Slowing down (single-stepping) SPI?

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I am trying to use the SPI interface on an 8515 to talk to a TI TLC2543 ADC chip. Curiously, TI does not describe the ADC's interface as "SPI", but rather they just call it a three-wire interface. From the timing diagrams, however, it appears to conform fully to my understanding of the SPI protocol.

So it didn't work on the first try - probably because I got something wrong in the SPI control register set-up. Debugging it really isn't easy, though. The obvious solution would be a fast four-channel scope or logic analyzer to see what's actually on the SPI bus. Only problem is, I don't have the needed test equipment.

Is there some way to slow down the SPI interface (i.e. single-step the SPI clock) so that I could diagnose the problem using a logic probe or single-channel scope? I thought about manufacturing my own (slow) clock signal manually, but it seems that for SPI to work, one device or the other must be configured as master, and that device will then expect to generate the (full speed) serial clock signal.

Any suggestion on how to single-step the SCK output, or other general advice on how to debug an SPI interface without a logic analyzer would be much appreciated!

Thanks

Erik

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Hmm, I don't know about Single-Stepping it, doubtful, but you could use some very slow crystal. You can time SPI at f/128, so I guess at something like 10kHz, you could get down to about 80Hz on the SPI, and even slower.

Granted, its going to be a pain to use, but according to the datasheet it should be possible (I stand to be corrected).

I use SPI on some custom hardware, but this code works for me (explanation of the configuration included):

int
spi_init(void)
{
unsigned int i;

cli();
/*
* Set SS to be general output pin. If it was configured as * input, it might be driven down, and then the SPI would go * into slave mode, for which we are not prepared.
*/

outp((inp(DDRB) & 0x0f) | 0xb0, DDRB);
outp(inp(DDRD) | 0x04, DDRD);

/* pin 2 on portD controls the master/slave on the "slave"
* side, so if I pull it low, the other chip will go to slave * mode.
*/
sbi(PORTD, 2);

/* Set the SPI Control Register to: enable, master, ck/16 */
outp(0x51, SPCR);

for(i=0;i<256;i++);

// set the other chip to slave by driving its SS down
cbi(PORTD, 2);

return 0;
}

int
spi_send(char c)
{
int i; /* delay counter */

/* check that we are in master mode, write data, wait for
completion, reset*/

// after spi_init, we should be in master mode, if not. flag an // error with a led
if(!(inp(SPCR) & 0x10)) {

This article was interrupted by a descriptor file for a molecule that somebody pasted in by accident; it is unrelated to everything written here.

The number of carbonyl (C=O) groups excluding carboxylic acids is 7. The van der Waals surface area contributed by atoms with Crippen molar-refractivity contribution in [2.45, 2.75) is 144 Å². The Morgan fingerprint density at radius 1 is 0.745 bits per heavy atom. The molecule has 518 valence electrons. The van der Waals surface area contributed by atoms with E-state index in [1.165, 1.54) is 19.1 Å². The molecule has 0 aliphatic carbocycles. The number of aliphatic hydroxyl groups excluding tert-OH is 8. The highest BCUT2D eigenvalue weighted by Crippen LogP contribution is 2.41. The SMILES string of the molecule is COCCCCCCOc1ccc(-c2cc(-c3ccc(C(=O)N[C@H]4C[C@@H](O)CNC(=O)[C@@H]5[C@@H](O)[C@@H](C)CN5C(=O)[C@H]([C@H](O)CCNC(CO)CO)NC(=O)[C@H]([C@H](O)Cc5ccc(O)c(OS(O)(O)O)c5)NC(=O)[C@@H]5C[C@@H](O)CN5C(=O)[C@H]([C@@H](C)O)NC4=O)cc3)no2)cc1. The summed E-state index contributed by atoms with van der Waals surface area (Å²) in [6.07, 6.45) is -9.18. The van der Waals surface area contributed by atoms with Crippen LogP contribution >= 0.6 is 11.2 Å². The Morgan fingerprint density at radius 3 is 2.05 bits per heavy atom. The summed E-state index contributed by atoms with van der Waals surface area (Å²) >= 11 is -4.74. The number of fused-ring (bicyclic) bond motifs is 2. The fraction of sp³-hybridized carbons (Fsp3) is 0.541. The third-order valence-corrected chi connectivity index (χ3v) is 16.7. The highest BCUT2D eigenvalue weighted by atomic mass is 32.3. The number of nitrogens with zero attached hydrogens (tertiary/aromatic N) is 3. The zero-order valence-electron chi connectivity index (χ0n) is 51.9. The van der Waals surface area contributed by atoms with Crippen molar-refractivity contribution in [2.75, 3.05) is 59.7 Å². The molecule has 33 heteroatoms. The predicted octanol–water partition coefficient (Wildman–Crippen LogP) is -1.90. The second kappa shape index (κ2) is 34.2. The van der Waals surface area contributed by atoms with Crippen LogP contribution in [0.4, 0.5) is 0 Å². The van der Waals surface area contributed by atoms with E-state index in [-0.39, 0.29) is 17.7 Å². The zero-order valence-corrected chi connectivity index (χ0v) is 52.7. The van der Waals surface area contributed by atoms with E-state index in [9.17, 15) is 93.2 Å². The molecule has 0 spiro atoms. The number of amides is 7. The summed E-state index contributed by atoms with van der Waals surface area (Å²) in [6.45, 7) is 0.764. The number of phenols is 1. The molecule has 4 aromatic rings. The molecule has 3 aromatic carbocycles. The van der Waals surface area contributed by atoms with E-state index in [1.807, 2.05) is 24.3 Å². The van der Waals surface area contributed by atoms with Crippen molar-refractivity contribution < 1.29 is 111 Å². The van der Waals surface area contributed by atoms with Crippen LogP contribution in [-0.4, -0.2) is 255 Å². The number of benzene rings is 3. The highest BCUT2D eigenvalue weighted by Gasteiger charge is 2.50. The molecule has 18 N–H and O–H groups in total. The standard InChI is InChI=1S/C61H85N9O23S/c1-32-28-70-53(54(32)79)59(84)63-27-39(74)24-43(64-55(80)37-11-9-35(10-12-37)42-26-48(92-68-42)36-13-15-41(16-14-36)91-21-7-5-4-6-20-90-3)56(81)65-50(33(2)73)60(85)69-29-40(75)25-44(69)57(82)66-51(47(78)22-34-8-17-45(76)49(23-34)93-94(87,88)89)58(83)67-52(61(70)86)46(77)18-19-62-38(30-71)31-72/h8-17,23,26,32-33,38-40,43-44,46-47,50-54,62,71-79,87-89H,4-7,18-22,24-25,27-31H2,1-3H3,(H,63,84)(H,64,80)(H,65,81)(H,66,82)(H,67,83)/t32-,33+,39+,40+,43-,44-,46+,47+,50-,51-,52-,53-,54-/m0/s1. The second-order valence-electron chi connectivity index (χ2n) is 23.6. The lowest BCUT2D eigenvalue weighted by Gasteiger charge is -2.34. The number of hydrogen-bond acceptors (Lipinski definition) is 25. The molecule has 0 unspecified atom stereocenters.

LED_YELLOW_ON();
return -1;
}

/* write */
outp(c,SPDR);
/* for now, ignore collisions */
/* delay until tranmission is complete */
while(!(inp(SPSR) & 0x80));

// waits until End-of-transmission is set

/*
*
* Delay for 128 CK
* our slave polls data, so we need to delay a bit to let it * read the data register befor next write.
*/
for(i=0;i<128;i++);

return 0;
}

Hope this helps.

Cheers,
Marcin

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Hi Erik,

you can easy make SPI as slow as you want. Also you can wait on a key to execute the next clock.

Solution:
Disable the SPI hardware and make it fully in software. Then you can insert unlimited delay loops or waiting for a key on every step.

Following an example originally used to control the AD7890.
Please watch, its written for the 8051. So the port pin definitions (MISO, ...) and its usage may be different on the AVR.

#pragma cd
#include

sbit MISO = P1^0;
sbit MOSI = P1^1;
sbit SCK = P1^2;

char spi_io( char d )
{
char i;
for( i = 8; i; i-- ){
SCK = 1;
MOSI = d & 0x80; // data out, MSB first
SCK = 0;
d += d;
if( MISO ) // data in
d++;
}
return d;
}

Peter

P.S.:
I'm still interest on comparison 8051 / AVR.
The routine above need 20 bytes on the 8051.
Please can anybody tell me the code consumption on the AVR and the generated assembler code ?

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I do not have an ICE200, but have been thinking I need one. Does that device offer any sort of SPI debugging assistance?

I realize the opportunity to bit-bang the SPI interface in software then single-step the software on the ICE200. What I am asking is whether the ICE200 (or any other development tool/accessory) offers the ability to diagnose the hardware SPI interface without having to re-implement SPI in software.

On another related note: I have been trying to make this work on a breadboard, and I am wondering if that is the problem (i.e. non-soldered jumper wires not being adequate for the high frequency signals). I've been using a 4MHZ crystal on an 8515, and have the SPI clock set to fCLK/128, but that's still a 32khz SPI clock rate. Anyone out there tried using the hardware SPI with a breadboard jumpered SPI bus, and were there problems with it? (My symptoms are apparently-random result data, leading me to suspect a timing problem).

Thanks!

Erik

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Hi,

The ICE200 will be ablel to monitor a SPI interface communication. I've attached an example file for a simple SPI master and slave interface. Sorry I didn't have time to review your code. The problem sounds to me like one of connections, but there are far better designer than me on this forum.

What do you think?

Best regards,

Morten, AVR tech. support, Atmel FAE

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